No I don't think utter shock is a bit dramatic, especially since I've never seen it before and never considered it.

    I don't think any of you had the right to be as belittling as you were. I'm not an idiot and do not deserve to be treated as such. Just because you think the question is stupid doesn't mean it is.

    How rude. I don't need to be "told off" just because I posted something I was curious about. That doesn't really make me feel part of the so called community we have here.

    1. Bedbugabscond profile image88
      Bedbugabscondposted 4 years ago in reply to this

      i am sorry. I was not trying to belittle you. I really don't understand the controversy. I was hopping to learn more about it.

    2. Sally's Trove profile image99
      Sally's Troveposted 4 years ago in reply to this

      Your question about HP content being solicited via textbroker is valid.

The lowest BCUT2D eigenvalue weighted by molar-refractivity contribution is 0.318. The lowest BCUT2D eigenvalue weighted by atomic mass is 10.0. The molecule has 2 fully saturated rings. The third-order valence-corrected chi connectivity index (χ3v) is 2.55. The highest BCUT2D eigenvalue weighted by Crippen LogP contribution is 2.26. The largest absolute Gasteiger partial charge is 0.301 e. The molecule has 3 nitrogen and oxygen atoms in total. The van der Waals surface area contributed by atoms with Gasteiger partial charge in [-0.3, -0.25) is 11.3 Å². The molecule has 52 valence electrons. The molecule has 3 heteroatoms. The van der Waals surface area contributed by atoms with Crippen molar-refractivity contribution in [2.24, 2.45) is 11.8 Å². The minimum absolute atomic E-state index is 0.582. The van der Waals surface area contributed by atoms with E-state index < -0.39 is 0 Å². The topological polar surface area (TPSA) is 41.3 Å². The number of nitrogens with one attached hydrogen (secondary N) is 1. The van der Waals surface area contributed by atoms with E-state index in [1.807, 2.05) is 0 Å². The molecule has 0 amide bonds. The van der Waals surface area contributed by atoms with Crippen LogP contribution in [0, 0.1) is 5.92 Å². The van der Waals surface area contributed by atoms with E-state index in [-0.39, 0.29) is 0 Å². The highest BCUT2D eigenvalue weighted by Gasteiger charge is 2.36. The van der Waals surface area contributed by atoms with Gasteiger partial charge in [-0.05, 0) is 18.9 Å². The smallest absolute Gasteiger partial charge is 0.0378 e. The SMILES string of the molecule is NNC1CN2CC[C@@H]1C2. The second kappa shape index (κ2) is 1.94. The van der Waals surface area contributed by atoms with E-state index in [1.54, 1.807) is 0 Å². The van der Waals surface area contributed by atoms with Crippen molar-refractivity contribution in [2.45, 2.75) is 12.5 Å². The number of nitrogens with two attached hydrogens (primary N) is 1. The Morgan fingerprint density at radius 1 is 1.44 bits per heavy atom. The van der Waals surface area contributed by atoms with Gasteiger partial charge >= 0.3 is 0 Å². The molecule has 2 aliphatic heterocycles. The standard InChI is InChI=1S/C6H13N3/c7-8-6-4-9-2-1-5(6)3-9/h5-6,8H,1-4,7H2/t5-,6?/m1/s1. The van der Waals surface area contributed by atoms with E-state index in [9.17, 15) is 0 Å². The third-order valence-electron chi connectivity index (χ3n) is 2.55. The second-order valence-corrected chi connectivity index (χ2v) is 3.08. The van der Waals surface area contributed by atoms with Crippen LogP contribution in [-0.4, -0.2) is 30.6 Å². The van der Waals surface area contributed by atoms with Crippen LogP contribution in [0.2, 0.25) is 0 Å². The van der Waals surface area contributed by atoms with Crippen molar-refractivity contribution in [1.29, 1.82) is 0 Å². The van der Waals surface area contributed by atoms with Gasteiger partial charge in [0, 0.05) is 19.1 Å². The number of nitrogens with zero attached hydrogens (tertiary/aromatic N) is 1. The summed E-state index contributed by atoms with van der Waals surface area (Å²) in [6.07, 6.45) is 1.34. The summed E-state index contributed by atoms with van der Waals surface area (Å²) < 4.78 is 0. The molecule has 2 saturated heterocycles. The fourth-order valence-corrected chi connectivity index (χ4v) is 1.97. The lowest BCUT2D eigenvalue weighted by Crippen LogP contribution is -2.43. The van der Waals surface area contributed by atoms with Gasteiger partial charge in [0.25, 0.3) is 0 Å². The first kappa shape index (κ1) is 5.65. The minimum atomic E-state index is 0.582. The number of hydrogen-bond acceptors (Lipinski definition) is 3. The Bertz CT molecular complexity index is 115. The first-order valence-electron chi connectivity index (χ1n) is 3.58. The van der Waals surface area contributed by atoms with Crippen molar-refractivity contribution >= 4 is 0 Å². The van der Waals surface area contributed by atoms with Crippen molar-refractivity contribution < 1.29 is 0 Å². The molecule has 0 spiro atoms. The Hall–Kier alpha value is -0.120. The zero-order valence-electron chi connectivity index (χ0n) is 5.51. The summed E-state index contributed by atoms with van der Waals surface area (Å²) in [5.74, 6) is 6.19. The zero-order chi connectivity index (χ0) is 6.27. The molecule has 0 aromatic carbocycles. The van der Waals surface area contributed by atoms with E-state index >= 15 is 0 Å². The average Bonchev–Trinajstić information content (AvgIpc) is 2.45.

I've never seen HP mentioned in a textbroker request, but it doesn't surprise me that you did. It was just a matter of time.

      Ghost writing is a solid profession and an incredibly valuable skill. It's really not too different from being a professional writer in the corporate world, or a speech writer for politicians and government officials, where the writer's identity is never published or acknowledged. Ghost writers are mouth pieces, and very well paid.

      Please don't take any responses here personally. You have a lot to offer, and being negatively affected by others' quippy styles of forum posting won't let you add the richness you can to these discussions.

    3. relache profile image88
      relacheposted 4 years ago in reply to this

      I asked some questions in response to your questions.  It's your choice if you chose to interpret that as being rude or being told off.

  6. Daughter Of Maat profile image97
    Daughter Of Maatposted 4 years ago